Several months ago I submitted two of my pieces to The Missouri Review because I smelled out the $5,000 prize. It was a no brainer. Just submit two pieces at $25.00 a pop (and go without groceries for a week), and then BAM! I’m buying plain tickets to London, Golden Double Stuffed Oreos, and going shopping at Urban Outfitters.
Within a few weeks, I receive a letter from The Missouri Review, and before I hop in the car to go to the bank to cash my reward check (not really),I open the letter and they kindly ask me to donate money to their magazine as if my $50.00 wasn’t already enough. I never even got a rejection letter to cry about or to burn in the backyard. I guess they wanted to save on postage, but they are so kind to send me a copy of their magazine every now and then to rub it in my face that other writers actually did get something accepted. But really the joke is on them, because now I am using their magazine to help me do my homework for Advanced Creative non-Fiction, so who really won in the end?
I’m not really one to pretend I’m a literary thinker, and I have nobody to fool to make them think I’m smarter than I am. I could say, “Oh my eyes were drawn to Beth Cranwell Aplin’s article, and my writer’s eye led me right to her story”, but she wrote the shortest article, so I thought, “We have a winner!”
I’m so afraid to write about spiritual stuff. I’m a Christian, and I believe that the Holy Spirit can do some awesome healing (physically and spiritually), and I believe in speaking in tongues and prophesy (even though I have seen it done wrong!) Aplin is a newbie at writing about spiritual experiences too, but not because she is nervous me, but because this was one of her first significant spiritual experiences.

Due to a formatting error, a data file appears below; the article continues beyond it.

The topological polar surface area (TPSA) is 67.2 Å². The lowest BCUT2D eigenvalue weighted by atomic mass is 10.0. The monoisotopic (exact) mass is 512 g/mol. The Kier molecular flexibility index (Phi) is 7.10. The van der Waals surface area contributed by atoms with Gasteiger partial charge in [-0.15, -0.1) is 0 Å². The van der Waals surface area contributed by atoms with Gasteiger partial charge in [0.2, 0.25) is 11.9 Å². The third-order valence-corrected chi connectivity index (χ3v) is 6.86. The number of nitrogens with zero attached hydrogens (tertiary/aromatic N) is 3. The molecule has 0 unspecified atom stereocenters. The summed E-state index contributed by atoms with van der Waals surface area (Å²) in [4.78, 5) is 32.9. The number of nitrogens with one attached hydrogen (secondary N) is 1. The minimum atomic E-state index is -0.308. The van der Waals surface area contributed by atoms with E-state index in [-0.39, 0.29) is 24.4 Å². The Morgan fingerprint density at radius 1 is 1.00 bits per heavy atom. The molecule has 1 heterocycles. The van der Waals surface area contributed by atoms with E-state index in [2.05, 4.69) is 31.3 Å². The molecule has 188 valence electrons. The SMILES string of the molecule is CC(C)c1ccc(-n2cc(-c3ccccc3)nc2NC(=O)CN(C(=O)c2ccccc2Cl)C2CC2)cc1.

Basically Aplin, when in a session of acupuncture, feels the presence of an “other” being in the room, and that other being starts to stroke her hand. When I was reading, I kept waiting for her to roll over and see it was in fact an old pervert who had followed her in from the waiting room. However, I was glad to see rather than finding a pervert, Aplin finds that no one was in the room at all, making her experience even more peculiar.
Sometimes the lines between spiritual and trippy may seem to blur, and Aplin does admit that “acupuncture created a nice buzz”, and after she “felt good and stoned”. But for a relatively unspiritual person, she admits to feeling a “presence” in the room to her acupuncture therapist, who then points to a picture in the windowsill and says “It was probably her.”
Later we come to find out that “her” is the picture is of a woman named “Amma”, which means “Great Mother”. From the beginning I felt this article was a little dated because of the acupuncture and herbal remedies to me seem a little behind on the New Agey trends, so I was surprised that I haven’t heard of Amma, if she is current, because she has such a large following. Apparently, she claims no formal religion other than love.
Eventually Aplin decides to attend the Amma meeting that just so happens to be in her neck of the woods, NYC, and it’s only three weeks away. Even a dim reader can see that Aplin is clearly a skeptic, but at the same time she is curious enough to take her baby through Midtown to see “The Hugging Saint”.